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Theravada Buddhism

Theravada is also referred to as hinayana (the lesser way),  although this is a rather negative term coined by other groups to describe a type of Buddhism that they thought was too narrow in its focus. At one time there were at least 18 hinayana schools (“denominations”) in India.  A resurgence of Hinduism along with the Islamic conquest of large portions of India virtually eliminated all hinayana schools except the one known as Theravada – "the way of the elders." Today, Theravada Buddhism is the dominant form of Buddhism found in Sri Lanka, Thailand and most of Southeast Asia.

There are three main distinctive features of Theravada Buddhism:

1. A limited canon that emphasizes the Buddha’s teachings. Theravada especially emphasizes the notion that each person is responsible for his/her own enlightenment. According to Buddhist tradition, the first attempt to collect the teachings of the Buddha took place shortly after his death. This took place at what became known as the First Council (483 BC?).

The canon became known as the Tipitaka (“three baskets”) because of its division into three sections. Because these scripture are written in the Pali dialect, they also became known as the Pali Canon.

These three sections are:

  • Sutras: These are discourses that contain the Buddha's basic teachings.

  • Vinaya: This section deals with questions about monastic discipline. It comprises six volumes in English

  • Abhidharma: The abhidharma consists of seven scholastic treatises based on the teachings of the Buddha.

In addition to the Tipitaka, the Jataka Tales are extremely popular among Theravada Buddhists.  The Jataka tales are 547 folk tales, many of which describe the deeds of the Buddha before in his previous lives. These are popular among all branches of Buddhism.


2. The Triple Gem

Along with other Buddhist groups, Theravada Buddhists are committed to what is known as the "triple gem."


1.      I take refuge in the Buddha.

2.      I take refuge in the dharma.

3.      I take refuge in the sangha.


A word of explanation is needed for each of these statements.  First, for Theravada Buddhism, to "take refuge in the Buddha" simply means to honor and respect the Buddha as a great teacher.  Buddha is not worshiped as a divine being or a god; rather he is revered as a great teacher who has shared his wisdom with his pupils.

Second, to take refuge in the dharma is to study and apply the teachings of the Buddha.

Finally, to take refuge in the sangha is to participate in the monastic community (sangha) founded by the Buddha. For Theravada Buddhism in particular, following the teachings of Buddha is a full time commitment requiring a great deal of discipline.  Consequently, the Buddha organized his followers into monastic communities in which men and women could devote themselves to the pursuit of enlightenment. In addition to keeping the five precepts required of all Buddhists, members of the sangha take as many as 227 additional vows pertaining to all aspects of life.  Most members of the sangha live a simple life and depend upon lay people for food and shelter.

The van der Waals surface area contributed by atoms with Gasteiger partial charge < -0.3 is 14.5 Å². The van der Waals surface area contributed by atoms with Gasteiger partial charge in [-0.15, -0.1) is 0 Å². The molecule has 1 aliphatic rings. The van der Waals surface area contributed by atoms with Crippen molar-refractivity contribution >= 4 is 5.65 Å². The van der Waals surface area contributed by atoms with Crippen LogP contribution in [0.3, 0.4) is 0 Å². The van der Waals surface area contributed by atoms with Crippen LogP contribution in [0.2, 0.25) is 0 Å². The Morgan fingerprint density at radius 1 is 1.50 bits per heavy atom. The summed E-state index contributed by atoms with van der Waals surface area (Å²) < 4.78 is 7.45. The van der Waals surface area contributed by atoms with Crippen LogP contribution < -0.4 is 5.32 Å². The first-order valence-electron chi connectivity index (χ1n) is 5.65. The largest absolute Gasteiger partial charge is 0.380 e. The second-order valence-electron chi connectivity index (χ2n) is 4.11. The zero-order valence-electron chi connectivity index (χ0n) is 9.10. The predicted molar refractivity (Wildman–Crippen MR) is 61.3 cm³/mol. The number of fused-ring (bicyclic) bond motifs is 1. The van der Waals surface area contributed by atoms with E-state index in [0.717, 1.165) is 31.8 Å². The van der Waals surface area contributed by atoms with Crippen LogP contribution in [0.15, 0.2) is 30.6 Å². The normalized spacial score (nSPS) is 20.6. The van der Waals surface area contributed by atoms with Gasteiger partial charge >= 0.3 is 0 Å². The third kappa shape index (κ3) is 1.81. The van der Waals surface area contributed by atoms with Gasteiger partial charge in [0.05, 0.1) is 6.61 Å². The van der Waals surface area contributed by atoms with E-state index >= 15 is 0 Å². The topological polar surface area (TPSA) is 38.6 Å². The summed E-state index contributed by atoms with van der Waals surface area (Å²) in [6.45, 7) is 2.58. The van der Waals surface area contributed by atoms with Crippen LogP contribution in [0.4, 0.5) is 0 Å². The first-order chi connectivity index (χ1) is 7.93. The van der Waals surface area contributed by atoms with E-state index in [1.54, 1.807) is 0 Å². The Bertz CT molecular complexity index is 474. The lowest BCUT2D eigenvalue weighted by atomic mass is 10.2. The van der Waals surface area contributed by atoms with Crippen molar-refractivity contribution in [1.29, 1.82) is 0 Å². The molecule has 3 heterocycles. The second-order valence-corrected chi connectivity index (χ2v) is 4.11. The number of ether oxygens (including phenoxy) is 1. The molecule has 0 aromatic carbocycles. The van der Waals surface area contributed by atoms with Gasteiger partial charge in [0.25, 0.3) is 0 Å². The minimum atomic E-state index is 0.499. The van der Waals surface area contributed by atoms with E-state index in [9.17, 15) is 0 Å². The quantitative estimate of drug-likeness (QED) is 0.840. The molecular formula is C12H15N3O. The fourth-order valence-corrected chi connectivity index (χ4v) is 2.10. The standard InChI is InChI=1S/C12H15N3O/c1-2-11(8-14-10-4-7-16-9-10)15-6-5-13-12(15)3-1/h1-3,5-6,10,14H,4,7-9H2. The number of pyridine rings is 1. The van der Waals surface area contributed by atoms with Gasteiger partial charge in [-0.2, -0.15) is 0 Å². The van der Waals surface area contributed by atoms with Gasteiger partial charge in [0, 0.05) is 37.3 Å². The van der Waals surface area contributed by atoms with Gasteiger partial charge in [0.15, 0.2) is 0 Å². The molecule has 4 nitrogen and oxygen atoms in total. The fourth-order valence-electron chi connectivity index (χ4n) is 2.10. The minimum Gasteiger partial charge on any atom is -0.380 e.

It should be noted that in many places, young men may be expected to join the sangha for a short period of time. This serves as a rite of passage into adulthood as well as a time of intense religious training.

3. A another characteristic of Theravada Buddhism is a type of meditation known as Vipassana Meditation. Vipassana can be translated as insight or mindfulness. Rather than a trance-like state, the vipassana can be decribed as "a series of reflections, a series of thoughts to be pondered, but while sitting in the formal posture." (Lopez, The Story of Buddhism,  210). The purpose is to make one mindful of the nature of reality; that is, the impermanence of all things.  One may be asked to contemplate one's own breathing, a bowl of water, a corpse or any other object. One is directed simply to note one's feelings and responses without judging them: emotions, like all things are impermanent. Through mindfulness meditation, Theravada Buddhists seek to discover truth and free the mind.

4. The Laity

Theravada Buddhism is generally a  path for monks and nuns rather than the laity.  Nevertheless,  lay people participate in Theravada Buddhism through:

  • Veneration of relics thought to be from the Buddha and housed in stupas.  From the beginning stupas are very important in Buddhism. When the Buddha was dying he gave specific instructions about how to construct the stupas that would house his remains. Supposedly, he demonstrated what a stupa should look like by placing his begging bowl on top his folded robe.
  • Learning from monks and nuns.
  • Giving alms to support the sangha. It is believed that giving alms to the sangha allows one to acquire merit or "good" karma.  In many ways, the sangha is something of a merit-making factory. The merit accrued by the good works and insight of the monks can be transferred to the laity who support them.

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